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Growth kinetics of colloidal chains and labyrinths

Haw, Mark D. (2010) Growth kinetics of colloidal chains and labyrinths. Physical review. E, Statistical physics, plasmas, fluids, and related interdisciplinary topics, 81 (3). 031402. ISSN 1063-651X

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Abstract

Particles interacting by a combination of isotropic short-range attraction and long-range repulsion have been shown to form complex phases despite the apparent simplicity of the interparticle potential. Using computer simulations we study the behavior of two-dimensional systems of colloids with such an interaction, focusing on how area fraction and repulsion range at fixed repulsion gradient may be used to tune the resulting kinetics and nonequilibrium structure. While the short-range attraction leads to aggregation, the long-range repulsion encourages growth of chains of particles due to repulsive intercluster interactions. Depending on area fraction/ repulsion range we observe chain labyrinths, chain-compact aggregate coexistence, and connected networks of chains. The kinetics of cluster growth displays a sequence of connected networks and disconnected cluster or chain systems with increasing repulsion range, indicating the competing roles of connectivity of growing chains and repulsion-driven breakup of chains into compact aggregates. Chain-dominated systems show approximately logarithmic coarsening at late time that we interpret as the result of chains performing random walks in the randomly fluctuating potential landscape created by their neighbors, a situation reminiscent of glassy systems.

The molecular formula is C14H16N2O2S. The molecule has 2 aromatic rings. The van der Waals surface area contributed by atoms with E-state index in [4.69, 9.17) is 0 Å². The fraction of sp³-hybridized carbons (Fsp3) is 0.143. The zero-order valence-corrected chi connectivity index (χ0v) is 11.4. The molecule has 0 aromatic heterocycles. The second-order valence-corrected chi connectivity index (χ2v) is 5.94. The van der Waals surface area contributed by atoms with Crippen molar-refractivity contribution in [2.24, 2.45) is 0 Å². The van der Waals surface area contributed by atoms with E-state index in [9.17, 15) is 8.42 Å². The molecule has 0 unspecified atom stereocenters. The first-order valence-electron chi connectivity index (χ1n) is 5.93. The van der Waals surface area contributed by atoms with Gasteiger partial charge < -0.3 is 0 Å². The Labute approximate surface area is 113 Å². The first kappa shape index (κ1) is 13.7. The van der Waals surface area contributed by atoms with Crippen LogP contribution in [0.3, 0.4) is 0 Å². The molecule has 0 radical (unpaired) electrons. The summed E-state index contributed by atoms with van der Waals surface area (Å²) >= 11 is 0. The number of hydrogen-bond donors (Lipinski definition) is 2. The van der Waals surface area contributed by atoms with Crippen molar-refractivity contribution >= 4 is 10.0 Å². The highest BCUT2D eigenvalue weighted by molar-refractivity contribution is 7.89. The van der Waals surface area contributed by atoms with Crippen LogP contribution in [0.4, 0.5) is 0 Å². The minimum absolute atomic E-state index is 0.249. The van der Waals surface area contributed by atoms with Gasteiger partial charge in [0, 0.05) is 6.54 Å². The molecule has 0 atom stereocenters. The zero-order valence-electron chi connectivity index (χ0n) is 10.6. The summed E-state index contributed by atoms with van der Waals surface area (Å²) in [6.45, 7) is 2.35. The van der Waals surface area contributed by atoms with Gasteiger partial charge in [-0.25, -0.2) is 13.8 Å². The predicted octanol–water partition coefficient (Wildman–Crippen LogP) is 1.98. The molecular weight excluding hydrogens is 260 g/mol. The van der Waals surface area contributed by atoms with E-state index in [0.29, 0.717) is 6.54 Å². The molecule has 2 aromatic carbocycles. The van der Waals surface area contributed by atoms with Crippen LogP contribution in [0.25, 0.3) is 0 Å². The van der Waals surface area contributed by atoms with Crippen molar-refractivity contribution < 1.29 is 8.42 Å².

Item type: Article
ID code: 20644
Keywords: growth kinetics, colloidal chains, labyrinths, Bioengineering, Chemical engineering, Physical and theoretical chemistry, Solid state physics. Nanoscience, Physics and Astronomy(all), Mathematical Physics, Statistical and Nonlinear Physics, Condensed Matter Physics
Subjects: Technology > Engineering (General). Civil engineering (General) > Bioengineering
Technology > Chemical engineering
Science > Chemistry > Physical and theoretical chemistry
Science > Physics > Solid state physics. Nanoscience
Department: Faculty of Engineering > Chemical and Process Engineering
Depositing user: Dr Mark Haw
Date Deposited: 13 Jul 2010 15:20
Last modified: 27 Mar 2015 02:30
URI: http://strathprints.strath.ac.uk/id/eprint/20644

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